We consider both dry-bulb temperature (T) and wet-bulb temperature (TW), specifically their daily maxima averaged over 6 h, denoted by Tmax and TWmax, respectively. Whereas the general public can easily relate to the concept of T, TW is not a widely used and understood concept. It is the temperature an air parcel would attain if cooled at constant pressure by evaporating water within it until saturation. It is a combined measure of temperature and humidity, or âmugginessâ(TM). Like all living species, human survival is partially a function of the environmental temperature. 35ÂC is the threshold value of TW beyond which any exposure for more than six hours would probably be intolerable even for the fittest of humans, resulting in hyperthermia. In current climate, TW rarely exceeds 31ÂC.
If you like sci-fi, you like Star Wars. If you like soap operas, you like Star Trek.
don't you have that backwards?
No, Star Wars Episode I, II, and III got that backwards. They should have been titled Star Trek I, II, and III.
This interview with RT does a good job of illustrating many of John McAfee’s views: "This video is no longer available because the YouTube account associated with this video has been terminated." http://i.imgur.com/KuYENGO.png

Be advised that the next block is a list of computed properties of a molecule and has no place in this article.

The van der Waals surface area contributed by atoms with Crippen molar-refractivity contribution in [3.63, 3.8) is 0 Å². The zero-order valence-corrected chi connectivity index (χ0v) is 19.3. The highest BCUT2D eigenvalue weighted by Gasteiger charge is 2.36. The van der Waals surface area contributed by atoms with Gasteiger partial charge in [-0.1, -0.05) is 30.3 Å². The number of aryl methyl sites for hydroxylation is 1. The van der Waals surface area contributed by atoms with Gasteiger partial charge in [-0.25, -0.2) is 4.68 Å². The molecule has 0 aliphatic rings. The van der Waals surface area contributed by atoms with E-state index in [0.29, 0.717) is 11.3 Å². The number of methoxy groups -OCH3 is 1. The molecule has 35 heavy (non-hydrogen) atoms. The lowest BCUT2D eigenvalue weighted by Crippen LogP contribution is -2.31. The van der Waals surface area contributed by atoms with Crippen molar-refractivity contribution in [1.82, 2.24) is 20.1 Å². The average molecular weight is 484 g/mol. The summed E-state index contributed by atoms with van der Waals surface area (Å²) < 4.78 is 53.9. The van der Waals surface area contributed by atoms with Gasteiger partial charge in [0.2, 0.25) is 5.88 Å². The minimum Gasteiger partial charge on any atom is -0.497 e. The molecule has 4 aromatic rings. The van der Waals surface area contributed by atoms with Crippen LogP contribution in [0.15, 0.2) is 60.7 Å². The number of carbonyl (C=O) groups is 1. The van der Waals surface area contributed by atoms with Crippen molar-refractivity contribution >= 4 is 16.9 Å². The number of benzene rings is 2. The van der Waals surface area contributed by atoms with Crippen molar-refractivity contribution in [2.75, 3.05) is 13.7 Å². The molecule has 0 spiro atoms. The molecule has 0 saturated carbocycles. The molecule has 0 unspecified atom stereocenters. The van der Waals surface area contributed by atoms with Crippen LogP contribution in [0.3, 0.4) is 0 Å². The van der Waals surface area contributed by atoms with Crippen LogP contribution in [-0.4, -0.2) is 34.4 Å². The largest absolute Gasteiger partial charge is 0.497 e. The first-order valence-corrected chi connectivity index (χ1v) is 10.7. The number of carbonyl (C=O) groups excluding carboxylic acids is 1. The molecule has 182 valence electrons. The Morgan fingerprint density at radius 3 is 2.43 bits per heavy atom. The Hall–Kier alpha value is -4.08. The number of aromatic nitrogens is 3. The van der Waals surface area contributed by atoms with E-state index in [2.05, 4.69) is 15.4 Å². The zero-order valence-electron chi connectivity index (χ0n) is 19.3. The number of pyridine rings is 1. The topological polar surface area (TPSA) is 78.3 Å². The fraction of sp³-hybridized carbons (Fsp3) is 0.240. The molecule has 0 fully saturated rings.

For a guy who got rich from making security software for personal computers, this sure is one major campaigning fuck-up, if you pardon my French.
Given what I expect your age is, maybe you just haven't learned much yet.
Given that you don't know me at all, your expectancy of my age should be roughly between 18 and 65. Not really an age range within which one has little opportunity to learn much.
If you managed to reach temperatures sufficient to bring this field back into its inflating state, you would effectively hit the “reset” button on the Universe, and cause inflation to resume, resulting in the Big Bang starting all over again.
Would such a temperature have to be above or below the Planck temperature? If an object were to reach the temperature of 1.41 x 10^32 Kelvin, the radiation it would emit would have a wavelength of 1.616 x 10^26 nanometers (Planck length). Beyond that, if there's even a beyond, is the behaviour of matter even predictable at all?
The site been blacklisted by Twitter, Facebook, and major email providers as malicious/spam.
I shared the site on my timeline of FB. Works fine.
We're here to give you a computer, not a religion. - attributed to Bob Pariseau, at the introduction of the Amiga